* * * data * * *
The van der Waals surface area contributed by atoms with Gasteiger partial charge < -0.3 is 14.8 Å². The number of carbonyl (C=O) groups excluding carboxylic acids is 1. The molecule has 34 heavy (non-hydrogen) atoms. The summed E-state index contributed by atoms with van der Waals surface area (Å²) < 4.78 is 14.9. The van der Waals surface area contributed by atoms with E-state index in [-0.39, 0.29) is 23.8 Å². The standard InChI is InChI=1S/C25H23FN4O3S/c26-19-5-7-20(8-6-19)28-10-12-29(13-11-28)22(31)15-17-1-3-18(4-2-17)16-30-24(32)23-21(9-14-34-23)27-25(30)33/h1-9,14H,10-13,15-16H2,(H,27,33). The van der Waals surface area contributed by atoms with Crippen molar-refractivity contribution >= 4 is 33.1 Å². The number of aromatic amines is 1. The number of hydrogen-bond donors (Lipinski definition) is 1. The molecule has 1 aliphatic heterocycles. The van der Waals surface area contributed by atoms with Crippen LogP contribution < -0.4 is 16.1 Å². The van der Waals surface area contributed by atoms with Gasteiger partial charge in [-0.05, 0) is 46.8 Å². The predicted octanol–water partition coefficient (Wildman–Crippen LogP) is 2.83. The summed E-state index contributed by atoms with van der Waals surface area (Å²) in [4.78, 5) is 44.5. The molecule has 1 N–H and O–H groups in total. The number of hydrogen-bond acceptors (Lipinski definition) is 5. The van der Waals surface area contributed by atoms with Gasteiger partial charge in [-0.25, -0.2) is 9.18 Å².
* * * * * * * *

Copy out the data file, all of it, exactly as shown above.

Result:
The van der Waals surface area contributed by atoms with Gasteiger partial charge < -0.3 is 14.8 Å². The number of carbonyl (C=O) groups excluding carboxylic acids is 1. The molecule has 34 heavy (non-hydrogen) atoms. The summed E-state index contributed by atoms with van der Waals surface area (Å²) < 4.78 is 14.9. The van der Waals surface area contributed by atoms with E-state index in [-0.39, 0.29) is 23.8 Å². The standard InChI is InChI=1S/C25H23FN4O3S/c26-19-5-7-20(8-6-19)28-10-12-29(13-11-28)22(31)15-17-1-3-18(4-2-17)16-30-24(32)23-21(9-14-34-23)27-25(30)33/h1-9,14H,10-13,15-16H2,(H,27,33). The van der Waals surface area contributed by atoms with Crippen molar-refractivity contribution >= 4 is 33.1 Å². The number of aromatic amines is 1. The number of hydrogen-bond donors (Lipinski definition) is 1. The molecule has 1 aliphatic heterocycles. The van der Waals surface area contributed by atoms with Crippen LogP contribution < -0.4 is 16.1 Å². The van der Waals surface area contributed by atoms with Gasteiger partial charge in [-0.05, 0) is 46.8 Å². The predicted octanol–water partition coefficient (Wildman–Crippen LogP) is 2.83. The summed E-state index contributed by atoms with van der Waals surface area (Å²) in [4.78, 5) is 44.5. The molecule has 1 N–H and O–H groups in total. The number of hydrogen-bond acceptors (Lipinski definition) is 5. The van der Waals surface area contributed by atoms with Gasteiger partial charge in [-0.25, -0.2) is 9.18 Å².